Africa

399 Items

An Al-Shabab insurgent in Somalia's northern Puntland region

Open source from an Al-Shabab film

Analysis & Opinions - War on the Rocks

The Saga of Mukhtar Robow and Somalia's Fractious Politics

| Jan. 30, 2019

The authors write that much has changed for Mukhtar "Abu Mansur" Robow, a key founding member of the Somali jihadist organization al-Shabaab, over the past decade. In November 2008, al-Shabaab was sweeping across southern and central Somalia toward the capital city of Mogadishu. Robow led the jihadists not only in their fight against the Somali government and allied international forces but also in their enactment of territorial governance and implementation of a harsh form of Islamic law. Ten years later, in October 2018, Robow, who once condemned democracy as "unbelief," announced his candidacy for the presidency of Somalia’s South West State.

Nov. 23, 2016, a train returns from transporting ballast used in the construction of the Nairobi-Mombasa railway

AP Photo/Ben Curtis

Discussion Paper - Belfer Center for Science and International Affairs, Harvard Kennedy School

African Regional Economic Integration

| Winter 2018

The power of Pan-Africanism as a guiding vision for the continent’s development is widely studied, mostly as an aspirational phenomenon. At worst, Pan-Africanism has often been seen as a poor imitation of American federalism or European integration. Both of these perceptions do not reflect the profound nature of the role that the ideology of Pan-Africanism played in shaping the continent’s economic transformation. 

Analysis & Opinions - Foreign Affairs

After the Mogadishu Attacks

| Nov. 03, 2017

On October 14, a terrorist bombing shook Somalia, one of the deadliest since its civil war in 1991. Hundreds were killed and wounded after a suicide bomber detonated an explosives-laden truck along a main road between Mogadishu’s K4 and K5 districts. It was but one such attack that day. The others had failed. Two weeks later, a second major attack rocked the capital on October 28, targeting the popular Naso-Hablod Hotel and killing several senior government and military officials. The gunmen who carried out the attack used uniforms and identity cards from the country's National Intelligence and Security Agency to infiltrate the building. Despite the new signs of public unity across Somalia's divided society, the question remains: Is this violent episode a signal of a resurgent al Shabaab or will it finally trigger a fundamental and lasting change in the country's ongoing insurgency and political situation?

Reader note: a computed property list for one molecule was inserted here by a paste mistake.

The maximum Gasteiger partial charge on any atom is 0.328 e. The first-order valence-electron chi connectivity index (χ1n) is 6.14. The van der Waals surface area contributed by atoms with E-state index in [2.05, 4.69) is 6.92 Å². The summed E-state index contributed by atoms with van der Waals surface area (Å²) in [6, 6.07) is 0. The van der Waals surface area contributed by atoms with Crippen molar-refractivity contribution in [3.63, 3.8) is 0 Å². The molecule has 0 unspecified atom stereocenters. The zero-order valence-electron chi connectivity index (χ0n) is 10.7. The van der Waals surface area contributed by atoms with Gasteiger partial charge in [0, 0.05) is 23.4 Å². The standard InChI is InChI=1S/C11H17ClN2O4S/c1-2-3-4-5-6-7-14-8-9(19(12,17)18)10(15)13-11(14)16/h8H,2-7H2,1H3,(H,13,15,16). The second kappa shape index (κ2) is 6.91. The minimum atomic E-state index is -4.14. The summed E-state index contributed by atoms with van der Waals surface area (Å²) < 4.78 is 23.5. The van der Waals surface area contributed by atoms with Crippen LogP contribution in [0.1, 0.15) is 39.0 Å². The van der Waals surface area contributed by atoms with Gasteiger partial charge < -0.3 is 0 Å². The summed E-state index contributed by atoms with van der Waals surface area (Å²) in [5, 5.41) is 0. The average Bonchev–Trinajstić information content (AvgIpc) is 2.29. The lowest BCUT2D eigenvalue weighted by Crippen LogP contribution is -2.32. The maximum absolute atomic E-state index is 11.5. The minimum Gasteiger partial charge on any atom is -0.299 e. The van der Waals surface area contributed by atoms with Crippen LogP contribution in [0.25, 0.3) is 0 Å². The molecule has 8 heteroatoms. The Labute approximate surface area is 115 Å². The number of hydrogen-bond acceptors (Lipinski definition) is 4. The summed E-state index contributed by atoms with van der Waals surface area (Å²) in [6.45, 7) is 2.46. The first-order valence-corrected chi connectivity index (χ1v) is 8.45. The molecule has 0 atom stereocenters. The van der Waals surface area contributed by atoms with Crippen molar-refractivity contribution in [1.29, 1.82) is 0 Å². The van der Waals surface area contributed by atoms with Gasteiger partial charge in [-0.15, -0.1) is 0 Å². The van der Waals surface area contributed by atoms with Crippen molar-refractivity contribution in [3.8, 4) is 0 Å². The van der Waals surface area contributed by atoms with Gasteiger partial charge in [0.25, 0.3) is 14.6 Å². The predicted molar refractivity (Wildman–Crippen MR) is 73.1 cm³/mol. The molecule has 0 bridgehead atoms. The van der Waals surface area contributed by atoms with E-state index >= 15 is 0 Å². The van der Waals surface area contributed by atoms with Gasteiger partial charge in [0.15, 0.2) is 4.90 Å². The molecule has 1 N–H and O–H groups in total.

Report - Colin Powell School for Civic and Public Leadership, The City College of New York

Emissaries of Empowerment

| September 2017

In Emissaries of Empowerment, the authors examine the de-politicizing, and re-feminizing impact of contemporary empowerment-based interventions in the developing world and how these programs often reinforce, rather than combat, the deep marginalization of women.

A Russian military medic inspects a patient near the village of Maarzaf, 15 kilometers northwest of Hama, in Syria, Wednesday, March 2, 2016.

AP Photo/Pavel Golovkin

News

Podcast: Humanitarian Negotiations Series: Negotiation with Non-State Armed Groups at the Frontlines

Dec. 21, 2016

A podcast from the Advanced Training Program on Humanitarian Action produced from a Middle East Initiative event on humanitarian negotiations with non-state armed groups featuring Professor Claude Bruderlein; Ashley Jackson; Stig Jarle Hansen; and Abdi Ismail Isse.

Wheat Plantation in northern Sudan, 26 November 2014.

Creative Commons

Analysis & Opinions - Breakthrough

Revolution in Africa

| December 16, 2016

"Sustaining African agricultural transformation will require national policy approaches which emphasize the need to transition toward sustainable agriculture. More specifically, they will need to pursue strategies that allow for the integration of precision agriculture in existing farming methods. Such policies could focus on six key elements: biological diversity; ecology and emerging technologies; infrastructure; research and training; entrepreneurship and regional trade; and improved governance of agricultural innovation."

View of an office building on the Suez Canal in Port Said, Egypt, between 1911 and 1913.

Deutsche Fotothek/AP Images

News

Podcast Collection: Globalization and its Discontents in MENA - Fall 2016 MEI Study Group with Prof. Robert Springborg

    Author:
  • Robert Springborg
| November 18, 2016

During the Fall 2016 semester, visiting scholar Professor Robert Springborg invited a distinguished group of scholars to address the implications of slowing global integration for the Middle East, a region both harmed and helped by rapid globalization in the late 20th century. Over the course of nine seminars, the group explored issues including postcolonial countercurrents in the Middle East and North Africa, the Iranian nuclear agreement, Egypt's military economy, resource wealth, liberal arts education, economic strain and its impact on Islamism, and the future of the United States' Middle East alliances.